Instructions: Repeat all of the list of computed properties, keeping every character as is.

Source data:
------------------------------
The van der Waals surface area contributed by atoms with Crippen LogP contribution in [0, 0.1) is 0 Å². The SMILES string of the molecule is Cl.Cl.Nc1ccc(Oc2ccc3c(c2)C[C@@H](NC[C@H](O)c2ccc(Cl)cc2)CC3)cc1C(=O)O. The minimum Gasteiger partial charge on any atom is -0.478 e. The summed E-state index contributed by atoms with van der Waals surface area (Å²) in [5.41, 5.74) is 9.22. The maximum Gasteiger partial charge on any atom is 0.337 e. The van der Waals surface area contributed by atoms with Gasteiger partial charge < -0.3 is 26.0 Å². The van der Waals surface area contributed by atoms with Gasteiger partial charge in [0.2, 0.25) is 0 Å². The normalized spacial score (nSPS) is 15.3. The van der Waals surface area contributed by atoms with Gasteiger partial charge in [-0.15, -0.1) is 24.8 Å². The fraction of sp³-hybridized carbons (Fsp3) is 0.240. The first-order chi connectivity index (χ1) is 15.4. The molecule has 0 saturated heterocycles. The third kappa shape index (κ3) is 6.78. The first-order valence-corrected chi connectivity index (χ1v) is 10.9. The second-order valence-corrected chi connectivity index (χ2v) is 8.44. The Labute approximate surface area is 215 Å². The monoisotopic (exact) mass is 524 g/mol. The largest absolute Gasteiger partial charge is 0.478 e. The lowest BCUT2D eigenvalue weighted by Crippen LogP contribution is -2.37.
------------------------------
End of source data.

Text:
The van der Waals surface area contributed by atoms with Crippen LogP contribution in [0, 0.1) is 0 Å². The SMILES string of the molecule is Cl.Cl.Nc1ccc(Oc2ccc3c(c2)C[C@@H](NC[C@H](O)c2ccc(Cl)cc2)CC3)cc1C(=O)O. The minimum Gasteiger partial charge on any atom is -0.478 e. The summed E-state index contributed by atoms with van der Waals surface area (Å²) in [5.41, 5.74) is 9.22. The maximum Gasteiger partial charge on any atom is 0.337 e. The van der Waals surface area contributed by atoms with Gasteiger partial charge < -0.3 is 26.0 Å². The van der Waals surface area contributed by atoms with Gasteiger partial charge in [0.2, 0.25) is 0 Å². The normalized spacial score (nSPS) is 15.3. The van der Waals surface area contributed by atoms with Gasteiger partial charge in [-0.15, -0.1) is 24.8 Å². The fraction of sp³-hybridized carbons (Fsp3) is 0.240. The first-order chi connectivity index (χ1) is 15.4. The molecule has 0 saturated heterocycles. The third kappa shape index (κ3) is 6.78. The first-order valence-corrected chi connectivity index (χ1v) is 10.9. The second-order valence-corrected chi connectivity index (χ2v) is 8.44. The Labute approximate surface area is 215 Å². The monoisotopic (exact) mass is 524 g/mol. The largest absolute Gasteiger partial charge is 0.478 e. The lowest BCUT2D eigenvalue weighted by Crippen LogP contribution is -2.37.